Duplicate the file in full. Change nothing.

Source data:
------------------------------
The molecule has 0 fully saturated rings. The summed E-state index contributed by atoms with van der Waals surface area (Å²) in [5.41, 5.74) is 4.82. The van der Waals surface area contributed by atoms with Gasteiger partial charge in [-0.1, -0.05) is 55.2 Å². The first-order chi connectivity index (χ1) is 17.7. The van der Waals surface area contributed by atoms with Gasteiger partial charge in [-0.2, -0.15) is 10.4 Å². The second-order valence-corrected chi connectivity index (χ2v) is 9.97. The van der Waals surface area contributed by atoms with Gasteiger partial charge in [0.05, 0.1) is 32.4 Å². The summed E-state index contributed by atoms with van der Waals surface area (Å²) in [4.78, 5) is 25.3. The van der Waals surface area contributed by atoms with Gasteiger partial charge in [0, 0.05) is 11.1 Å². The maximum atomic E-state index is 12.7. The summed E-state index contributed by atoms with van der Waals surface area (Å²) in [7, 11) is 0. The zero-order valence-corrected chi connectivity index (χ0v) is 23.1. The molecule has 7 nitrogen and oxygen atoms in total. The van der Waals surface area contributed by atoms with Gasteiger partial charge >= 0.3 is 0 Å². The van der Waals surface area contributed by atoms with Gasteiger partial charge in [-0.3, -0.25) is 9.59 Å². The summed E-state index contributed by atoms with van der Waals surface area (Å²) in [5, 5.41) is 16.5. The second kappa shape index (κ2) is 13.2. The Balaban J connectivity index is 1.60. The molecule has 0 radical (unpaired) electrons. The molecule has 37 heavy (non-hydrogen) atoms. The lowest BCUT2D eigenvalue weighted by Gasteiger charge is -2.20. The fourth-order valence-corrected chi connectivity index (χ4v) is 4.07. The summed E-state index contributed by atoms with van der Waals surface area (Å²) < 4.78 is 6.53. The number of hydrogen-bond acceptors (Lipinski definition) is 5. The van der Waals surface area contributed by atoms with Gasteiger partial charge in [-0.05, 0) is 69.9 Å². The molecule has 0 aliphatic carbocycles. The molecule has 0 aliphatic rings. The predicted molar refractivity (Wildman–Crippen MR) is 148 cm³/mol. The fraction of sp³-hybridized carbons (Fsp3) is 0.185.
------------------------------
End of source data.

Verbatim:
The molecule has 0 fully saturated rings. The summed E-state index contributed by atoms with van der Waals surface area (Å²) in [5.41, 5.74) is 4.82. The van der Waals surface area contributed by atoms with Gasteiger partial charge in [-0.1, -0.05) is 55.2 Å². The first-order chi connectivity index (χ1) is 17.7. The van der Waals surface area contributed by atoms with Gasteiger partial charge in [-0.2, -0.15) is 10.4 Å². The second-order valence-corrected chi connectivity index (χ2v) is 9.97. The van der Waals surface area contributed by atoms with Gasteiger partial charge in [0.05, 0.1) is 32.4 Å². The summed E-state index contributed by atoms with van der Waals surface area (Å²) in [4.78, 5) is 25.3. The van der Waals surface area contributed by atoms with Gasteiger partial charge in [0, 0.05) is 11.1 Å². The maximum atomic E-state index is 12.7. The summed E-state index contributed by atoms with van der Waals surface area (Å²) in [7, 11) is 0. The zero-order valence-corrected chi connectivity index (χ0v) is 23.1. The molecule has 7 nitrogen and oxygen atoms in total. The van der Waals surface area contributed by atoms with Gasteiger partial charge >= 0.3 is 0 Å². The van der Waals surface area contributed by atoms with Gasteiger partial charge in [-0.3, -0.25) is 9.59 Å². The summed E-state index contributed by atoms with van der Waals surface area (Å²) in [5, 5.41) is 16.5. The second kappa shape index (κ2) is 13.2. The Balaban J connectivity index is 1.60. The molecule has 0 radical (unpaired) electrons. The molecule has 37 heavy (non-hydrogen) atoms. The lowest BCUT2D eigenvalue weighted by Gasteiger charge is -2.20. The fourth-order valence-corrected chi connectivity index (χ4v) is 4.07. The summed E-state index contributed by atoms with van der Waals surface area (Å²) < 4.78 is 6.53. The number of hydrogen-bond acceptors (Lipinski definition) is 5. The van der Waals surface area contributed by atoms with Gasteiger partial charge in [-0.05, 0) is 69.9 Å². The molecule has 0 aliphatic carbocycles. The molecule has 0 aliphatic rings. The predicted molar refractivity (Wildman–Crippen MR) is 148 cm³/mol. The fraction of sp³-hybridized carbons (Fsp3) is 0.185.